In medias – An approach to terra incognita

By Rémy Ballot

The question of interpretation always arises when confronted with a score such as this. For a violinist, the pieces of the standard repertoire for solo violin are the sonatas and partitas of J.S. Bach, the caprices of Niccolò Paganini, and the sonatas of Eugène Ysaÿe; of course, one can expand this repertoire to include the sonatas of Bartók and Prokofiev. Because of the performance practice of these works, we have play-related reactions, quasi-mnemonic, such as how to break a chord. This can lead to an artificial character that does not necessarily fit the piece in question.

In medias has its own inner laws, and although it is probably inspired by Bach, one needs to find the way to one’s own playing and style. Beyond that, there are but few clues to character, articulation, and dynamics. It is terra incognita, so to speak.

There are also some chords that do not allow you to lead the voices properly.

My main dilemma was to vacillate between the options of giving the illusion of polyphony as in Bach’s fugues, that is, not holding all the values all the time and letting the main part stand out, or trying as much as possible to play the integral values. I have decided on the second option, because in this way many special harmonies come into resonance, which raises additional technical problems: fingerings must be found to make this possible. In this way it is possible to understand the cadences better and also to find the right bow strokes, meaning: harmonic tensions and relaxations are found in the natural physiology of the bow movements.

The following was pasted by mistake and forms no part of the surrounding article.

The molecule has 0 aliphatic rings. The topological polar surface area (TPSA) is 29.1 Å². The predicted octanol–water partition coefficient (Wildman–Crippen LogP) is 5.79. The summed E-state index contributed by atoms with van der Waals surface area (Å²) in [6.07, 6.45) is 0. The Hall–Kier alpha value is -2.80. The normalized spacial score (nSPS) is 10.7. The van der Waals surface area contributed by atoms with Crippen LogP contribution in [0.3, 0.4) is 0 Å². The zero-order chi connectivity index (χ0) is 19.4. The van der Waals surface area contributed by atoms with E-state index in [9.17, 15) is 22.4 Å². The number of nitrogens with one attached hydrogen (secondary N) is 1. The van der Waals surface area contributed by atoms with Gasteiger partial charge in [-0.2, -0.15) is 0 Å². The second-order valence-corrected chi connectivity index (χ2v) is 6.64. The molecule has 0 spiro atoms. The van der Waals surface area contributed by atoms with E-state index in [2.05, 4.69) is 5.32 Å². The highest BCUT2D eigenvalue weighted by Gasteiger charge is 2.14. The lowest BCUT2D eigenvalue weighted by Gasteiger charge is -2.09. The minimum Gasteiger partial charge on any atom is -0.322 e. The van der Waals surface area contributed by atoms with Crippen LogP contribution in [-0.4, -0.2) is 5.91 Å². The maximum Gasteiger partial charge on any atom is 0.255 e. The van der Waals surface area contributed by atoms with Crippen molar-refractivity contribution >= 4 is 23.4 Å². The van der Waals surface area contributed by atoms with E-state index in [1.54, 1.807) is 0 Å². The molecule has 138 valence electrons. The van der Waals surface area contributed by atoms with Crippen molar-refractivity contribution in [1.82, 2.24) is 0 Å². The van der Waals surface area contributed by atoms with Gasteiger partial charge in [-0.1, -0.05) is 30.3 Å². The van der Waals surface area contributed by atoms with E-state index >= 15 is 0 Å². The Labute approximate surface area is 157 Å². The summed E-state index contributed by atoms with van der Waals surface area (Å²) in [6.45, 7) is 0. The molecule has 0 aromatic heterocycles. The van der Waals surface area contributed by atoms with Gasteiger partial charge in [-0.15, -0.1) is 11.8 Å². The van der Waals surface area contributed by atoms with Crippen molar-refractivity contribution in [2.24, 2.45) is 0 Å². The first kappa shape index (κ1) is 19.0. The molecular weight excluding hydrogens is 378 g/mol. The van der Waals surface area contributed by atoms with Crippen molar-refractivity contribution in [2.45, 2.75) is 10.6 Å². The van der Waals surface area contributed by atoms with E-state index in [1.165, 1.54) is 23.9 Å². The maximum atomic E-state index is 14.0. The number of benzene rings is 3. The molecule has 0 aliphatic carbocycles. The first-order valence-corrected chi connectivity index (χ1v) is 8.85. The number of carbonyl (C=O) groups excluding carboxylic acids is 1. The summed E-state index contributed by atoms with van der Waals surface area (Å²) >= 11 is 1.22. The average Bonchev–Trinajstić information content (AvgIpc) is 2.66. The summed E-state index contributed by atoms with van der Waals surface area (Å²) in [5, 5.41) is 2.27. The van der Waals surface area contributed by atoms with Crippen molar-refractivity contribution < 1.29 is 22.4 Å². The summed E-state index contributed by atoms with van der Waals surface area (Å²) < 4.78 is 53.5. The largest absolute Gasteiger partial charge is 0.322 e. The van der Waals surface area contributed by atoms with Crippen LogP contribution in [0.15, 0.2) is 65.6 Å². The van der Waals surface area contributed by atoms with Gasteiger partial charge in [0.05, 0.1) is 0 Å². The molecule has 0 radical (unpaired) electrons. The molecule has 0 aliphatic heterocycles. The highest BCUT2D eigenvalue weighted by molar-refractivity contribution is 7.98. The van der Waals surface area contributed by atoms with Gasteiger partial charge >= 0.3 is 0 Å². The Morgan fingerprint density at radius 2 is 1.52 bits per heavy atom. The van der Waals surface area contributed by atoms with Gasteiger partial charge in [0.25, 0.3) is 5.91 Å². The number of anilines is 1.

After this initial approach, the different parts and the way they correlate must be identified. In the absence of an indication, only harmonic tensions and rhythmic movement can give an indication of semantics and character.

What I find in the piece is the impression of a continual lament that cannot prevail, an idea that tries to resist the preordained, intertwined in passages of setbacks described by these movements of descending quarters as well as by the periods of doubt expressed in quietly creeping periods.

Eventually, however, the slightly altered motif of the opening prevails, and the final fifth ends the conflict as if it were a victory marked by resignation.

Rémy Ballot
French violinist and conductor Rémy Ballot analysing Eliasson’s In medias.